We take a look inside the Parr-Brownlie Lab to raise awareness for World Parkinson’s Day.
World Parkinson’s Day is April 11th, marking the birthday of Dr. J Parkinson, who first described the condition in 1817. Today Parkinson’s Disease is the second most common neurodegenerative condition, with more than six million people diagnosed worldwide (1, 2). The cause of Parkinson’s is the rapid death of dopamine cells in the brain, leading to slowness of movement, rigidity of the body, and muscle tremors (3). These involuntary movements, called dyskinesia, greatly affect the day-to-day lives of people diagnosed with Parkinson's.
This World Parkinson’s Day, we’re raising awareness for Parkinson’s Disease research with a look inside the Parr-Brownlie Laboratory.
Dr. Louise Parr-Brownlie (Ngāti Maniapoto me Te Arawa) is a neurophysiologist passionate about Parkinson’s Disease research and outreach.
As an Associate Professor, she teaches in the undergraduate neuroscience program at the University of Otago and leads a research group investigating the neural control of movement. As the Director of the New Zealand National Science Challenge for Ageing Well (4), Louise champions indigenous healthcare and funding research that improves health and wellbeing for aging populations.
“The key thing to be aware of is that, in most Western societies, we have an aging population. So for at least the next 50 years, there'll be more people over 60 years of age.” The highest risk factor for Parkinson's Disease is being older than 60 years of age. With an aging population, the need for Parkinson’s research and awareness continues to grow.
Louise and her team are focused on improving the quality of life for those with the diagnosis. Her goal is to assist people with Parkinson’s Disease to live independently, move more easily, and maintain their standard of living.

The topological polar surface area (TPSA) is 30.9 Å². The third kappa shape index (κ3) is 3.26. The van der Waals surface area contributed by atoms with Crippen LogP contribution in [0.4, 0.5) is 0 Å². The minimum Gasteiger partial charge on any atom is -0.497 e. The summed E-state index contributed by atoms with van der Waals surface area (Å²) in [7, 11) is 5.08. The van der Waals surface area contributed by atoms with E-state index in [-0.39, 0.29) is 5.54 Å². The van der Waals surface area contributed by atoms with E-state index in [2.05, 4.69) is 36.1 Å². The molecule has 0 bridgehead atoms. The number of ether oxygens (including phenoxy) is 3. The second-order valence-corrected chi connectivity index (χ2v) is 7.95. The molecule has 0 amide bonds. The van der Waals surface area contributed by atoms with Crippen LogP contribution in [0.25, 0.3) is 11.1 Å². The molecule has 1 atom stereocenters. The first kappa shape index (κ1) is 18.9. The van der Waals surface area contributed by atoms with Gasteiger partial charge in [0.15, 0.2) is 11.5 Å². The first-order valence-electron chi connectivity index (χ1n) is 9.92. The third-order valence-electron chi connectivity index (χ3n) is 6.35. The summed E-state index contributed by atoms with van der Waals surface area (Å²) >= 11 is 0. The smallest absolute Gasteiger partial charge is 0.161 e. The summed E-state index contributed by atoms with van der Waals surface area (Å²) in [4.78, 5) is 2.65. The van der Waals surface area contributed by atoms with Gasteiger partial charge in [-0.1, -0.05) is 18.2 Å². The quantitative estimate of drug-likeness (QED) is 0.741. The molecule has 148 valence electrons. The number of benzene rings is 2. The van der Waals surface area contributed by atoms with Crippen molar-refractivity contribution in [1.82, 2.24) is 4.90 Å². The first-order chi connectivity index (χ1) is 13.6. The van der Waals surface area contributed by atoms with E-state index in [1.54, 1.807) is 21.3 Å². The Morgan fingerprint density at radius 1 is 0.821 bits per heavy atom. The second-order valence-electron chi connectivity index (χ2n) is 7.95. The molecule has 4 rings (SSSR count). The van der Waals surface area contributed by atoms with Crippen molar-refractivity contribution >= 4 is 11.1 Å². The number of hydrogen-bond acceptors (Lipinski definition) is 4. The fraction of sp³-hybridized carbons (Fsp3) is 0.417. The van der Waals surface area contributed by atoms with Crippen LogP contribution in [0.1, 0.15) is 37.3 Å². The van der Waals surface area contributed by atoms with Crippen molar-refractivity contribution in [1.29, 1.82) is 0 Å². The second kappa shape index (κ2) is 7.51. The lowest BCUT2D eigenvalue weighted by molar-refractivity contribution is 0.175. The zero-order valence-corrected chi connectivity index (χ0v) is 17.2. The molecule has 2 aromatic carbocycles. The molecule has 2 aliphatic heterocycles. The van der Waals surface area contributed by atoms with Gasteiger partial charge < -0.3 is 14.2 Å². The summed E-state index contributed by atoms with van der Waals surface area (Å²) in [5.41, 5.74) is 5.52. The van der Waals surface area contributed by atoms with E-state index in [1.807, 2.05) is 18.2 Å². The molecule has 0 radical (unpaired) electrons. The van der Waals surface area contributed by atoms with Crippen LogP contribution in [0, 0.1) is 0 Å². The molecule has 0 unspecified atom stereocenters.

Electrical brain stimulation can improve symptoms of Parkinson’s Disease, leading to an extra 4-5 hours a day without dyskinesia (5). However, off-target stimulation is common with this treatment, and there is some concern over not knowing “which bits of the brain are being activated.” Louise and her research team are investigating “what might be the next generation of deep brain stimulation.”
Her research currently explores the use of optogenetics to improve the symptoms of Parkinson’s. Optogenetics is a growing field of study. The neuroscience applications of this technology concentrate on controlling the activity of brain cells with light. Optogenetics excels as a technique for specific cell activation, as only some cells have been instructed to express a light-sensitive protein - called an opsin. Researchers like Louise can achieve greater specificity by choosing which areas of the brain should express these opsins and, therefore, which regions are activated when a fiber optic cable shines light into the brain.
The Parr-Brownlie group theorizes that optogenetic stimulation of the Motor Thalamus may reduce the abnormal activity associated with altered muscle control in Parkinson’s (6). “...particularly with Parkinson's disease, there have been very few studies that had ever recorded activity [in the Motor Thalamus], so we didn't know how it changed. I have always thought that it's a really good place to potentially stimulate and recover function.” Her current project aims to correct the abnormal pattern of cell activity in the Motor Thalamus of Parkinsonian rats by stimulating them to fire in a healthy pattern.
When technology began to limit how long they could run their experiments, the Parr-Brownlie research group began testing implantable optogenetics telemeters. The key thing for these experiments was to validate a brain stimulation method that could be viable for months without interfering with the day-to-day activity of their animal models.